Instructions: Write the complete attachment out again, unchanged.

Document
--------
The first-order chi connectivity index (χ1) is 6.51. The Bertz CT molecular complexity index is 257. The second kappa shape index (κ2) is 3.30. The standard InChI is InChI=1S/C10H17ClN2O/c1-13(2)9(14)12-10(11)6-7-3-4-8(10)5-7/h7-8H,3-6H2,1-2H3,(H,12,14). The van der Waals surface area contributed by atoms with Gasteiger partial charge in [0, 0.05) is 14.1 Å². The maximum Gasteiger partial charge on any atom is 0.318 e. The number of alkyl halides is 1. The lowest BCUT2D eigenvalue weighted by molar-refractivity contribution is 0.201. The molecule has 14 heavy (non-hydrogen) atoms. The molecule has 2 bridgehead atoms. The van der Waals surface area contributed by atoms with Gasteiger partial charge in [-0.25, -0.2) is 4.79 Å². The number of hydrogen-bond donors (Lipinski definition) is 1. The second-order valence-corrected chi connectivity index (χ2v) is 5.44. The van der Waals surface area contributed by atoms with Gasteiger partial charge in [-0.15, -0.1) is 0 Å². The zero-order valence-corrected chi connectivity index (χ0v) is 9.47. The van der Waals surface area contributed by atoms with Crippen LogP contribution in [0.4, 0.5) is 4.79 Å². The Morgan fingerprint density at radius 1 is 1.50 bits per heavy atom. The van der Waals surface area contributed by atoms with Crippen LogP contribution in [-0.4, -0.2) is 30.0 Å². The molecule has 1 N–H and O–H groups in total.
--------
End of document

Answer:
The first-order chi connectivity index (χ1) is 6.51. The Bertz CT molecular complexity index is 257. The second kappa shape index (κ2) is 3.30. The standard InChI is InChI=1S/C10H17ClN2O/c1-13(2)9(14)12-10(11)6-7-3-4-8(10)5-7/h7-8H,3-6H2,1-2H3,(H,12,14). The van der Waals surface area contributed by atoms with Gasteiger partial charge in [0, 0.05) is 14.1 Å². The maximum Gasteiger partial charge on any atom is 0.318 e. The number of alkyl halides is 1. The lowest BCUT2D eigenvalue weighted by molar-refractivity contribution is 0.201. The molecule has 14 heavy (non-hydrogen) atoms. The molecule has 2 bridgehead atoms. The van der Waals surface area contributed by atoms with Gasteiger partial charge in [-0.25, -0.2) is 4.79 Å². The number of hydrogen-bond donors (Lipinski definition) is 1. The second-order valence-corrected chi connectivity index (χ2v) is 5.44. The van der Waals surface area contributed by atoms with Gasteiger partial charge in [-0.15, -0.1) is 0 Å². The zero-order valence-corrected chi connectivity index (χ0v) is 9.47. The van der Waals surface area contributed by atoms with Crippen LogP contribution in [0.4, 0.5) is 4.79 Å². The Morgan fingerprint density at radius 1 is 1.50 bits per heavy atom. The van der Waals surface area contributed by atoms with Crippen LogP contribution in [-0.4, -0.2) is 30.0 Å². The molecule has 1 N–H and O–H groups in total.